The kernel mode components, user mode components, and event transfer component are typically all contained in an operating system 200. The operating system operates with the computing system environment 100.
At block 306, the routine enumerates and reads manifests. A manifest is described above in relation to
At block 308, the routine enumerates the security engines. Enumerating security engines may include traversing one or more manifests to determine a list of indicated security engines. In some embodiments, the routine may enumerate security engines by reviewing a registry or files stored in secondary storage (e.g., hard disk).
Between blocks 310 and 318, the routine loops through security engines and performs a number of functions for each security engine. At block 312, the routine calls a prepare_security_policy subroutine to prepare a security policy for each security engine. This subroutine is described in further detail below in relation to
At block 316, the routine communicates the prepared security policy to each security engine.
At block 320, the routine determines whether any of the security engines to which a prepared security policy was communicated reported a failure. A security engine may report a failure when, e.g., it is unable to start, it is unable to receive the security policy communicated to it by the host services component, or it fails for a variety of other reasons. If a security engine reports a failure, the routine continues at block 322. Otherwise, the routine continues at block 324 where it signals the security engines to commit the security policies that the host services component previously communicated to the security engines. At block 322, the host services component signals security engines to roll back the security policies that the host services component previously communicated to the security engines. In some embodiments, the routine instructs each security engine to commit its security policies sequentially. In such a case, the routine sends a signal to a security engine and synchronously waits for the security engine to commit its security policy before signaling the next security engine. When a catastrophic failure occurs (e.g., when there is a communications failure between a user and kernel mode portions of a security engine), the host services component may attempt to reload a prior security policy. After either blocks 322 or 324, the routine returns at block 326.
At block 404, the routine loads the dynamic link library (“DLL”) associated with the indicated security engine. When a security engine is implemented in a form other than a DLL, an appropriate alternate operating system call may be made to load the security engine.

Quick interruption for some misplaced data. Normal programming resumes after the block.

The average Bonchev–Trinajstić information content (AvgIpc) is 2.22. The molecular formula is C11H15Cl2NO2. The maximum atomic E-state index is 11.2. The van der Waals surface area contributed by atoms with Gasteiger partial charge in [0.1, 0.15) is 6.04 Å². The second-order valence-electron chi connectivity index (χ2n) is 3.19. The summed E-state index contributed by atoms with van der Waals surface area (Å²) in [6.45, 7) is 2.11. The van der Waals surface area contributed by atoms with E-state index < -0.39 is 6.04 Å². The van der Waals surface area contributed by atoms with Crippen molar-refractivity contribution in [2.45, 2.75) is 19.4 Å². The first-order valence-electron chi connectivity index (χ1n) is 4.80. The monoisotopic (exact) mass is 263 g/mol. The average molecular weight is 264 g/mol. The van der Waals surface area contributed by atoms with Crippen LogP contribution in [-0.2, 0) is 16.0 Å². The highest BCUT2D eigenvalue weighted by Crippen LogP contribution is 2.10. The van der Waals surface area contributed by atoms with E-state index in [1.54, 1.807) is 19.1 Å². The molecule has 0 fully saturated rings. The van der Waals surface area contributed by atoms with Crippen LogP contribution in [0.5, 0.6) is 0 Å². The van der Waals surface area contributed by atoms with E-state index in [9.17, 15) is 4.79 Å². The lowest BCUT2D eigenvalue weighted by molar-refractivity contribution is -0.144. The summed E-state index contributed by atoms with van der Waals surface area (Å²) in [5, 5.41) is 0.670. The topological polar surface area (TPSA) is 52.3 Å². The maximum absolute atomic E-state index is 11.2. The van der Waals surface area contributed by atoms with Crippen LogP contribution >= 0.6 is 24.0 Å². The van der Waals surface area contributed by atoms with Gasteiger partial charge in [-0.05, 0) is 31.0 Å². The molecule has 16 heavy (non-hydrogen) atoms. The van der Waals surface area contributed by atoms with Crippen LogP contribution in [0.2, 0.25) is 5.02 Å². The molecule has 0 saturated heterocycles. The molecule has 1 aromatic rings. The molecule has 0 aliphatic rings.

At block 406, the routine calls an initialize function of the loaded security engine. The initialize function of the security engine initializes the security engine, e.g., to a default state for the security engine. In a default state, the security engine may just be a shell that enforces no security policies. Alternatively, the default state may cause the security engine to perform some default enforcement based on a prior configuration. The host services component may call the initialize function asynchronously for each security engine and may wait for all the calls to complete before continuing (not shown). At block 408, the routine determines whether there was a failure in either loading the security engine or initializing the security engine. A security engine may fail to load or initialize when, e.g., its DLL cannot be found, it has been modified, after being digitally signed, or a number of other reasons.
If there was a failure in loading or initialing the security engine, the routine returns an indication of the failure at block 410. Otherwise, the routine returns an indication of a success at block 412.
The routine begins at block 502. If the routine is performed by a host services component, the routine receives an indication of a security engine as a parameter. However, if the routine is performed by a security engine, the routine does not receive the indication of a security engine as a parameter.
At block 504, the routine loads security policies. The security system may have one or more security policies. The host services component may load the security policy from a storage device directly connected to the computing system associated with the host services component, or it may load the security policy from a storage device accessed via a network. In some embodiments, the routine receives an indication of the security policies. Alternatively, the routine determines a location for the security policies by evaluating a portion of a registry.
At block 506, the routine merges the security policies. Merging the security policies may include combining the security policies into a larger security policy. In some embodiments, security policies may be represented in an extensible markup language (“XML”). When multiple security policies are indicated in XML, merging the security policies may include combining all the security policies into a larger XML stream such that the effect of the individual policies are preserved.